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Devonian Rise in Atmospheric Oxygen Correlated to the Radiations of Terrestrial Plants and Large Predatory Fish

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Devonian Rise in Atmospheric Oxygen Correlated to the Radiations of Terrestrial Plants and Large Predatory Fish

Tais W Dahl et al. Proc Natl Acad Sci U S A.

Abstract

The evolution of Earth's biota is intimately linked to the oxygenation of the oceans and atmosphere. We use the isotopic composition and concentration of molybdenum (Mo) in sedimentary rocks to explore this relationship. Our results indicate two episodes of global ocean oxygenation. The first coincides with the emergence of the Ediacaran fauna, including large, motile bilaterian animals, ca. 550-560 million year ago (Ma), reinforcing previous geochemical indications that Earth surface oxygenation facilitated this radiation. The second, perhaps larger, oxygenation took place around 400 Ma, well after the initial rise of animals and, therefore, suggesting that early metazoans evolved in a relatively low oxygen environment. This later oxygenation correlates with the diversification of vascular plants, which likely contributed to increased oxygenation through the enhanced burial of organic carbon in sediments. It also correlates with a pronounced radiation of large predatory fish, animals with high oxygen demand. We thereby couple the redox history of the atmosphere and oceans to major events in animal evolution.

Conflict of interest statement

The authors declare no conflict of interest.

Figures

Fig. 1.
Fig. 1.
Bulk δ98Mo of sediments deposited in the last 1,800 million years under various redox conditions: euxinic (red circle), ferruginous (brown diamond), oxic with sulfidic sediments (sand-colored triangle), and oxic sediments with Mn-oxides (gray triangle). Data with Mo EF < 2 or Mo/Mocrust < 2 are dominated by detrital material (not shown). Some published data have no local redox constraints (purple circle). Mildly or intermittently euxinic conditions (pink circle) are known to fractionate Mo isotopes in the modern system but cannot be distinguished from highly euxinic sediments in the past. The blue and green vertical lines mark the Ediacaran emergence of large animals including motile bilaterians and the Devonian invasion of vascular land plants, respectively. Typical error of the isotope determination is ± 0.14‰ (2sd, standard reproducibility).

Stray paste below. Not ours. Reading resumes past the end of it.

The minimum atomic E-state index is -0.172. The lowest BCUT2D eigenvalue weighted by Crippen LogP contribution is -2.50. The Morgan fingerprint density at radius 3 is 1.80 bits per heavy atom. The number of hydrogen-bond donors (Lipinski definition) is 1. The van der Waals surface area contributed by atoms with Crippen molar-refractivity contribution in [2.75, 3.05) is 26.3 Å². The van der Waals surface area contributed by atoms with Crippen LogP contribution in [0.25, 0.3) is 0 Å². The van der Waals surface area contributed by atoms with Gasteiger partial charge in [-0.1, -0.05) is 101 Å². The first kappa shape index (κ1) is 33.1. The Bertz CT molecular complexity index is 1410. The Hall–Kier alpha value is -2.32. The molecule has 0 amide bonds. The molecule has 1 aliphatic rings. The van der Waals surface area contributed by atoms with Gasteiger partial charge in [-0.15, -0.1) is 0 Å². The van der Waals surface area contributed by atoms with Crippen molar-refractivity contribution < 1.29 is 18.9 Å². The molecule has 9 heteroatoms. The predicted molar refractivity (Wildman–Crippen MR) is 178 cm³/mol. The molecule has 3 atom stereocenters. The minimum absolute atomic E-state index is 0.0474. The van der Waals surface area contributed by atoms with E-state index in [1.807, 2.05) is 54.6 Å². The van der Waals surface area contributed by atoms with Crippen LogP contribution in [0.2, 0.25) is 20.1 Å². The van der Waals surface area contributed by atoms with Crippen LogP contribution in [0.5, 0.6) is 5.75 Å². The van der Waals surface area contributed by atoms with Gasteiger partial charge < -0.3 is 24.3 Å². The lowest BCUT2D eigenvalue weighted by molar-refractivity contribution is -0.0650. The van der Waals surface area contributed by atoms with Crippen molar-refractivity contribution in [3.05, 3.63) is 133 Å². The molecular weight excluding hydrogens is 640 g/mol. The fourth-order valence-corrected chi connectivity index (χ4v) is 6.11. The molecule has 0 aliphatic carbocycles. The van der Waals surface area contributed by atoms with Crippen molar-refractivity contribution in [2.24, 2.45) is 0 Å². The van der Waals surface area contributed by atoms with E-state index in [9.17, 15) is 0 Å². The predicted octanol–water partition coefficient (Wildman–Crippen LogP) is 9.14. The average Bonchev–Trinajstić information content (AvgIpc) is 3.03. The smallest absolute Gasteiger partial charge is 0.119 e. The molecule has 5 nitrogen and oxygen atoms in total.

Fig. 2.
Fig. 2.
Model results showing how seawater δ98Mo responds to Mo burial into its different sinks (model details in SI Appendix). Contours show range of solutions for a given seawater δ98Mo that represents modern seawater (2.3‰), early Devonian seawater (2.0‰), early Paleozoic seawater (1.4‰), and Mesoproterozoic seawater (1.1‰). The black circle represents modern state (Table S3). The shaded area at bottom left represents states where the sulfidic sinks are dominant, so that the ocean becomes heterogeneous in dissolved molybdenum. The faded area at top lacks the intermediate redox sink, despite the extreme end-members (OX and EUX) being substantial (top). Both regions are considered unlikely.
Fig. 3.
Fig. 3.
(A) Size maxima of vertebrates is used as a measure of maximal specific metabolic rate at a given time (42). (B) formula image euxinic samples over the last 800 Ma with seawater value inferred from highly euxinic sediments (red circles) and mildly euxinic sediments fractionated to lower values (pink circles). Seawater values above the dashed line require a substantial oxic Mo sink. (C) Mo/TOC of black shales (new data, solid green circles; old data, gray circles; compilation summarized in SI Appendix). In B and C solid lines represent 90% percentiles for the three time periods: 800-542 Ma, 541-390 Ma, and 390-0 Ma. These three time periods are distinct from each other; see statistical analysis in SI Appendix. The Ediacaran emergence of large animals and the Devonian invasion of vascular land plants are shown by graded column bars in blue and green, respectively.

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